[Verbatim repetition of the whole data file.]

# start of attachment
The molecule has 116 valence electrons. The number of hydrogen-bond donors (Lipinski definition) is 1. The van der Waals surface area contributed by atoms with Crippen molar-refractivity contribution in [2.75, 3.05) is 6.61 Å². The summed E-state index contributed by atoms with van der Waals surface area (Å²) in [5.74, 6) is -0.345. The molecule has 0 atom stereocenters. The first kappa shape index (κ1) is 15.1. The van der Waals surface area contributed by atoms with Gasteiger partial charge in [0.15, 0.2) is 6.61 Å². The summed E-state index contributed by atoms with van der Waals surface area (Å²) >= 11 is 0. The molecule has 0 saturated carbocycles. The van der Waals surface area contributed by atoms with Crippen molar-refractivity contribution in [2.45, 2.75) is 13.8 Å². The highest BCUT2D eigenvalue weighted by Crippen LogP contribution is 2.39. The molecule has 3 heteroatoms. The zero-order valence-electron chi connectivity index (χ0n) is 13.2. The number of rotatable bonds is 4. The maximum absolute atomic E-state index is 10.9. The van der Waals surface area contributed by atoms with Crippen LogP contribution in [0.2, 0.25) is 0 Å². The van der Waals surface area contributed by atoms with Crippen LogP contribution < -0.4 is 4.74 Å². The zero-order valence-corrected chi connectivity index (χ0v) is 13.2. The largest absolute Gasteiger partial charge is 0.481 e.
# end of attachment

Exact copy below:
The molecule has 116 valence electrons. The number of hydrogen-bond donors (Lipinski definition) is 1. The van der Waals surface area contributed by atoms with Crippen molar-refractivity contribution in [2.75, 3.05) is 6.61 Å². The summed E-state index contributed by atoms with van der Waals surface area (Å²) in [5.74, 6) is -0.345. The molecule has 0 atom stereocenters. The first kappa shape index (κ1) is 15.1. The van der Waals surface area contributed by atoms with Gasteiger partial charge in [0.15, 0.2) is 6.61 Å². The summed E-state index contributed by atoms with van der Waals surface area (Å²) >= 11 is 0. The molecule has 0 saturated carbocycles. The van der Waals surface area contributed by atoms with Crippen molar-refractivity contribution in [2.45, 2.75) is 13.8 Å². The highest BCUT2D eigenvalue weighted by Crippen LogP contribution is 2.39. The molecule has 3 heteroatoms. The zero-order valence-electron chi connectivity index (χ0n) is 13.2. The number of rotatable bonds is 4. The maximum absolute atomic E-state index is 10.9. The van der Waals surface area contributed by atoms with Crippen LogP contribution in [0.2, 0.25) is 0 Å². The van der Waals surface area contributed by atoms with Crippen LogP contribution < -0.4 is 4.74 Å². The zero-order valence-corrected chi connectivity index (χ0v) is 13.2. The largest absolute Gasteiger partial charge is 0.481 e.